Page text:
|Full name||Etuate Tuivanuavou Tugi Cakobau|
21 December 1908|
|Died||25 June 1973
|Bowling style||Right-arm medium|
|Domestic team information|
|Source: Cricinfo, 25 September 2011|
He was born on 21 December 1908 as the son of King George Tupou II of Tonga and his Fijian "trial wife", Adi Litia Cakobau, who was a granddaughter of Seru Epenisa Cakobau, the King who forged the first unified Fijian state in 1871, before ceding the islands to the United Kingdom in 1874. Cakobau was a half-brother of Tonga's Queen Salote Tupou III.
He was educated at New Zealand's Wanganui Technical College, a public secondary school in Wanganui. School records show he attended from 1923 to 1928. After working as a schoolteacher, Cakobau commanded the Fiji Infantry Regiment in World War II, and was awarded the Military Cross. When Fiji became independent in 1970, Cakobau was knighted, becoming a Knight Commander of the Order of the British Empire (KBE), Ratu Edward Cakobau was also a Freemason.
Ratu Edward played a major role in Fijian politics in the years that preceded and followed independence in 1970. As Minister for Labour in the first post-independence government, Cakobau had to contend with a docker's strike for a 31 percent pay rise, at the port of Suva in May 1971.
He was a Fijian cricketer who played a single first-class match for Auckland in the 1930/31 Plunket Shield and later made two first-class appearances for Fiji in 1948 against Otago and Auckland.
Carrying the name
Ratu Sir Edward Cakobau had four sons. The eldest son, Ratu Viliame Dreunimisimisi (1937–2000) was responsible for the first distillery in the South Pacific and was a former Minister for Tourism and Agriculture. In 1993, he joined six other Cabinet Ministers in bringing down the government by voting against the budget. The second son, Ratu Epeli Nailatikau has had a distinguished career in the military, diplomatic service, and politics, serving from 2001 to 2005 as Speaker of the House of Representatives. His third son, Ratu Tu'uakitau Cokanauto has also been a Cabinet Minister and his Fourth son was Ratu Keni Vuiyasawa. (The discrepancy of last names is due to the lack of widespread use of surnames in Fiji, especially in Cakobau's time. See Fijian naming conventions for details).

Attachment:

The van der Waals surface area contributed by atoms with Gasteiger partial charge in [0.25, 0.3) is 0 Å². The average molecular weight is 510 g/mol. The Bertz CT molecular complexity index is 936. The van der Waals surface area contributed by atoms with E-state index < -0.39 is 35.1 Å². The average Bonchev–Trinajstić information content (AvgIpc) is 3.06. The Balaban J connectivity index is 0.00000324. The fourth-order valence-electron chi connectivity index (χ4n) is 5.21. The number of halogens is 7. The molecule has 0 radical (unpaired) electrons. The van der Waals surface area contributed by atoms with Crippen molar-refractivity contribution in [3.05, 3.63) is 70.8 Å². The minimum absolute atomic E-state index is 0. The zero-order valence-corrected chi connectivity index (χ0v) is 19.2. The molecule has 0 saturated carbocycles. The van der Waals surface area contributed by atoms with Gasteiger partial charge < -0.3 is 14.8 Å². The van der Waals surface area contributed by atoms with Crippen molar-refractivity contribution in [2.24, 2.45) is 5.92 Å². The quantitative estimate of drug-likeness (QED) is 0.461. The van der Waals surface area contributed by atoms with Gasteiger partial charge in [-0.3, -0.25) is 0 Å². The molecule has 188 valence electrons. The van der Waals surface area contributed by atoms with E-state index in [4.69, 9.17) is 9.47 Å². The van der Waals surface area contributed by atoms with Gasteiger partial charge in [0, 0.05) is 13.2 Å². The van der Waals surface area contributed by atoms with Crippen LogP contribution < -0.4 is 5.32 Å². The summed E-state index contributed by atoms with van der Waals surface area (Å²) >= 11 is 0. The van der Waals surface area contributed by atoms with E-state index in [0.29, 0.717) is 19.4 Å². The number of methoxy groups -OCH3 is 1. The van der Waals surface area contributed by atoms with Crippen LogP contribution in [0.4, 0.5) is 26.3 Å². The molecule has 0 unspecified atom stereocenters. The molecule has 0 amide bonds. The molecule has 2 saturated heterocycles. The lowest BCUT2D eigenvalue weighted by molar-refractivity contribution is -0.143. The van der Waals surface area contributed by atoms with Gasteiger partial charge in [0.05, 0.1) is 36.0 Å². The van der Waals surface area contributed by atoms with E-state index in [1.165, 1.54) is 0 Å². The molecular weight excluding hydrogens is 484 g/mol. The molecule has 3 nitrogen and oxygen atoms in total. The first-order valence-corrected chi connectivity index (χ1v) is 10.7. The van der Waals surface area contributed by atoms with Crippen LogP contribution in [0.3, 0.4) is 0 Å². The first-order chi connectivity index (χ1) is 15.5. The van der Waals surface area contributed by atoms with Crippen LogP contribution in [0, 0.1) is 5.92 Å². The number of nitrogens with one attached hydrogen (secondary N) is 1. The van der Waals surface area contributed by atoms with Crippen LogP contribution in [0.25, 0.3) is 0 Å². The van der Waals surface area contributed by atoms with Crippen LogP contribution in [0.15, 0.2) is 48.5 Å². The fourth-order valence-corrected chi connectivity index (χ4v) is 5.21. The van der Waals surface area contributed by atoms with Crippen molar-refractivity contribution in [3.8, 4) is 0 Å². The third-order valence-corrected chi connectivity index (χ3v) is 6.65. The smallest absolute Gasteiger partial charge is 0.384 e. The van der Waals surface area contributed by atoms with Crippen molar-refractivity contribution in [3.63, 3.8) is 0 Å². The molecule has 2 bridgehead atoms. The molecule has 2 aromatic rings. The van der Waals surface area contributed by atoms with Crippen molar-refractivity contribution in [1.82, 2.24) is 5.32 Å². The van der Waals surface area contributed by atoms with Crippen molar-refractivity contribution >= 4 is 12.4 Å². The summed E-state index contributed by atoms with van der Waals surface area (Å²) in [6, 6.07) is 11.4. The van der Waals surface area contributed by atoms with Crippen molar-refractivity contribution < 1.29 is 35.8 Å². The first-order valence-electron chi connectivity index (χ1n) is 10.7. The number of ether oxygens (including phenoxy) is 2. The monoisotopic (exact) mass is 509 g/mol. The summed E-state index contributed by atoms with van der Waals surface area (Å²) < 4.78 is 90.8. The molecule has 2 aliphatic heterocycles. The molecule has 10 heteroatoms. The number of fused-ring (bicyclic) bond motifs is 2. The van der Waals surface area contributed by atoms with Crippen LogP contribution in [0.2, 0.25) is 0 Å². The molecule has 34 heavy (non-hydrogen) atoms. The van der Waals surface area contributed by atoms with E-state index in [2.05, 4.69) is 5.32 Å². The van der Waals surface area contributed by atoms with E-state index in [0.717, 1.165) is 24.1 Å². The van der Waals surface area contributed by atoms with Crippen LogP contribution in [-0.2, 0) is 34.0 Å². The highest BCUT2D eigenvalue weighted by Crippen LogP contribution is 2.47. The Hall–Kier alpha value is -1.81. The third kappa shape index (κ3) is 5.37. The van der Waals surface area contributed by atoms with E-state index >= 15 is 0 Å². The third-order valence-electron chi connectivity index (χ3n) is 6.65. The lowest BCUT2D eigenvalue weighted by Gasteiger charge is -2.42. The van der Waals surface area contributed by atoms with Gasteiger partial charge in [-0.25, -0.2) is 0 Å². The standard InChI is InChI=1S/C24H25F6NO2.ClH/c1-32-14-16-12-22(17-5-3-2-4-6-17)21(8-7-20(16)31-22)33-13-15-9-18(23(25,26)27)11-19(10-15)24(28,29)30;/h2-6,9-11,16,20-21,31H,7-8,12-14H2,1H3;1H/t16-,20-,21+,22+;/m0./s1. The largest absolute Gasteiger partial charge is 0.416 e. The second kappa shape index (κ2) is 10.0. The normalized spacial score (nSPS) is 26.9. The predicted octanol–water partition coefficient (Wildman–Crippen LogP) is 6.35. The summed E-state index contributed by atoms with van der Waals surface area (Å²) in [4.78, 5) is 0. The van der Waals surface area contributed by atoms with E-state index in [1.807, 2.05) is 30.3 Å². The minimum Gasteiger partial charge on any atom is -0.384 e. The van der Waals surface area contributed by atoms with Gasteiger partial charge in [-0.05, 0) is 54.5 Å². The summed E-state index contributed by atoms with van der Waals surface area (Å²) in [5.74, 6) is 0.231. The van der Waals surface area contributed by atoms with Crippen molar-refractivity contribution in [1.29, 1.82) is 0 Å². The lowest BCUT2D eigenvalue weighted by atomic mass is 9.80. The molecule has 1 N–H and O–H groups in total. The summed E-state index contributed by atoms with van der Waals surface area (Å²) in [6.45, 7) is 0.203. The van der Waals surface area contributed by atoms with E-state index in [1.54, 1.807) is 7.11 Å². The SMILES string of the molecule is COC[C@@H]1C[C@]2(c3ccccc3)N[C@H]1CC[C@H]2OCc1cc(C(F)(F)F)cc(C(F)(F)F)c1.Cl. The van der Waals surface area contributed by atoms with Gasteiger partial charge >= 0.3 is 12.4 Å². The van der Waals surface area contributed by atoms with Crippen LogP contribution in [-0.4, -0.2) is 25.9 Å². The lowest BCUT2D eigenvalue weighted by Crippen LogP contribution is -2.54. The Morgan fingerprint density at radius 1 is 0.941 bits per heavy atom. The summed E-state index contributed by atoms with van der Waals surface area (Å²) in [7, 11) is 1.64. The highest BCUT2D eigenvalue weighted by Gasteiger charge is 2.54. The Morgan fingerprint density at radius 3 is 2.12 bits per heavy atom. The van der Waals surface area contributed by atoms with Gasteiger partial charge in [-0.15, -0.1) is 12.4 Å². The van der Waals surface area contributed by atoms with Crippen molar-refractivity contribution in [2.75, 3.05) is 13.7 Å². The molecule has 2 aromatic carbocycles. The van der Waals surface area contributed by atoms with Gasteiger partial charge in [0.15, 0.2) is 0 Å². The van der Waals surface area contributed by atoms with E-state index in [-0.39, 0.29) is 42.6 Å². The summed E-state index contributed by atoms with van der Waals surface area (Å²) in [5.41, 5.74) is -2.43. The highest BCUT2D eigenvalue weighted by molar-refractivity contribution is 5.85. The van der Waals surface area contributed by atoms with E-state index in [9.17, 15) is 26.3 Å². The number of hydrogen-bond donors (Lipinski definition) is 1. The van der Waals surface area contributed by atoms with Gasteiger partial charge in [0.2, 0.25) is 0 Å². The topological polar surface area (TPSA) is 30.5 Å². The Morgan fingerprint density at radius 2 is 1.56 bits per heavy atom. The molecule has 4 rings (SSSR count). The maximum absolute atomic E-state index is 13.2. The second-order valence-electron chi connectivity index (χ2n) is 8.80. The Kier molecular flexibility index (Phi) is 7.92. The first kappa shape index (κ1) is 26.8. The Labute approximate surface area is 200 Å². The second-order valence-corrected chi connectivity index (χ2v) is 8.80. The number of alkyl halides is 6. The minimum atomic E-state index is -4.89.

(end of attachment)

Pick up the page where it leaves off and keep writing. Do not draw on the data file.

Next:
Cakobau died on 26 June 1973, aged 64 years.
- 20th Century Fiji, edited by Stewart Firth & Daryl Tarte – 2001 – ISBN 982-01-0421-1
- Under The Ivi Tree: Society and Economic Growth in Rural Fiji – Page 222, by Rowan Roenisch, Cyril S. Belshaw – Social Science – 2004